22 Aug, 2012

The Bar Council, which represents barristers in England and Wales, has urged the Committee considering the draft Communications Data Bill to recommend protection for legal communications before any new interception powers are granted.


In written evidence to the Committee submitted today, that Bar Council has argued that the current regime for obtaining information about individuals’ private communications and activities is not fit for purpose, and does not provide the protections which we would expect of any liberal democracy.


The evidence has been submitted on the day on which Big Brother Watch publishes a report entitled “A legacy of suspicion”, which calls for judicial authorisation of surveillance to be extended to cover all public authorities and for those authorities to be required to publish standard information about how, when and to what outcome they use these powers. The Bar Council fully endorses this report and its recommendations.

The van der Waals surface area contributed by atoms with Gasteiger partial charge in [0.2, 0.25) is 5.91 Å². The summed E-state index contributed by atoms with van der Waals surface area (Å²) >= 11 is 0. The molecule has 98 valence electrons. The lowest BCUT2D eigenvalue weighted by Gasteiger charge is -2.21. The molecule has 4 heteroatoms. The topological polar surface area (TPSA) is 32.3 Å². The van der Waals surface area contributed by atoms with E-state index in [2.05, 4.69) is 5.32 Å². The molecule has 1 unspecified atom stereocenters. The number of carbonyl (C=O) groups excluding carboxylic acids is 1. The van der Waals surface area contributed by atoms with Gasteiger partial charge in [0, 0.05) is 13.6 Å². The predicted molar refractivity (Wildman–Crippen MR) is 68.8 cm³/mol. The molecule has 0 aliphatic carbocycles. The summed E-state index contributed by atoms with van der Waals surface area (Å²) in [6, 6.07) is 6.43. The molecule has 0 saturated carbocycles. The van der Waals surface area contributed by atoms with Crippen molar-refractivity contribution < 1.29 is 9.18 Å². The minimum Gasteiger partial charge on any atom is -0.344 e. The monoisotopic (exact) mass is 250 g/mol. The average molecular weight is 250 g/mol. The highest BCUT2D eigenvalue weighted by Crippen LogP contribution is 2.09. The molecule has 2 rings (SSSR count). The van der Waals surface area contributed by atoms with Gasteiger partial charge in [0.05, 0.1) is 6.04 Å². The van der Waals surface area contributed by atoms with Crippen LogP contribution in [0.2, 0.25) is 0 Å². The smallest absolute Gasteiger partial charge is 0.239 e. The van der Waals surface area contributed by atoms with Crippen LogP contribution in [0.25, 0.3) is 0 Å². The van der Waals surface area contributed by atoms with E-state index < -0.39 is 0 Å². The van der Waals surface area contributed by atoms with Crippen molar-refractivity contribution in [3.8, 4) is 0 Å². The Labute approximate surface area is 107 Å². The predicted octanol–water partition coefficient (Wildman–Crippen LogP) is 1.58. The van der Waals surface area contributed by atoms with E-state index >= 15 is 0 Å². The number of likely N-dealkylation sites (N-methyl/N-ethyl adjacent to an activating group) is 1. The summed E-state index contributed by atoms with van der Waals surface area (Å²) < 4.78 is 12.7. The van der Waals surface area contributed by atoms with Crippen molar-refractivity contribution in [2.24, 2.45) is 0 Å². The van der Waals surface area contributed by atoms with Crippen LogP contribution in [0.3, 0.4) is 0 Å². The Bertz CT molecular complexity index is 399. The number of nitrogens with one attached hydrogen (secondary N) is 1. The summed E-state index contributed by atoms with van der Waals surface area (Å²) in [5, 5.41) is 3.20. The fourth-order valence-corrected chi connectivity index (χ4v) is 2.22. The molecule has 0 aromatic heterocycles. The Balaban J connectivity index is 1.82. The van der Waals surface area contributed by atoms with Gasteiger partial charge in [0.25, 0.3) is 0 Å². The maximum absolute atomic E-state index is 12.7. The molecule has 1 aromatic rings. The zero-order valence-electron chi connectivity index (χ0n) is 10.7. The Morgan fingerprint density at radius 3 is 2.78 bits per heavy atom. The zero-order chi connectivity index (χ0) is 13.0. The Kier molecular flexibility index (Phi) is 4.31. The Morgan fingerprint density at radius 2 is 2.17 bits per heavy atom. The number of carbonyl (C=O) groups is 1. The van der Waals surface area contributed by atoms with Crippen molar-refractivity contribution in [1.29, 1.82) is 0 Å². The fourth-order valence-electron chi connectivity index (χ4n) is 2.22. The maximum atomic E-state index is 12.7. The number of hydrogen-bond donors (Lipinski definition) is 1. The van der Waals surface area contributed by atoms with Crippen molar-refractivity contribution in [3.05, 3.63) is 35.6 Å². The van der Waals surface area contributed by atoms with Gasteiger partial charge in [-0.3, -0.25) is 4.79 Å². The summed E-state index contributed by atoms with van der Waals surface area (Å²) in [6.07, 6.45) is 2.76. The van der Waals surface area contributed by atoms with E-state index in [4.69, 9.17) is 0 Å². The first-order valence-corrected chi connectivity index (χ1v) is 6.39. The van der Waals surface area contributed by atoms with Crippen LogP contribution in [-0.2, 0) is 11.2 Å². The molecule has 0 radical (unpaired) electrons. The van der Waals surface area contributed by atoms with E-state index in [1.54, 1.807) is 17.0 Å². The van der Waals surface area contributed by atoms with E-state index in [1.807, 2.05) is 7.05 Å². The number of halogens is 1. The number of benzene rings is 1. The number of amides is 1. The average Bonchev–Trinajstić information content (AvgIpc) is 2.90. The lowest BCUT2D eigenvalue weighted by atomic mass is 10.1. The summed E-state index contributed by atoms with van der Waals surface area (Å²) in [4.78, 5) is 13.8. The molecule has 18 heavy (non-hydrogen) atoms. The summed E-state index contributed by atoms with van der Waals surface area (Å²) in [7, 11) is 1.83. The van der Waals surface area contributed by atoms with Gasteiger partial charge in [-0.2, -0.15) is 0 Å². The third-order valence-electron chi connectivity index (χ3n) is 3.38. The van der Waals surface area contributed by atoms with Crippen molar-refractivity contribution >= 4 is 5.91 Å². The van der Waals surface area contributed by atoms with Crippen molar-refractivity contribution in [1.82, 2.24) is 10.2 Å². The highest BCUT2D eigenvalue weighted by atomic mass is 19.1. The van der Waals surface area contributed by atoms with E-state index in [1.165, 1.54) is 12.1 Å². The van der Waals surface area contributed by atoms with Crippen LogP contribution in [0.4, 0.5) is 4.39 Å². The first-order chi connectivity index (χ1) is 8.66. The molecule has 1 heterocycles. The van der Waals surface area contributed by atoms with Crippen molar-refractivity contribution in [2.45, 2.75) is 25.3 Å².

Michael Todd QC, Chairman of Bar, said: “For some time now, the Bar Council has called for the Government to recognise the importance of, and have respect for, private communications between lawyers and their clients. So far, the Government has demonstrated that it would rather take advantage of a legislative drafting flaw than protect a fundamental human right.


“It is inconceivable that the Government should be contemplating what has been described as a ‘snoopers’ charter’, granting authorities greater surveillance powers in the face of wide-ranging opposition, when the current regime is wide open to abuse.”

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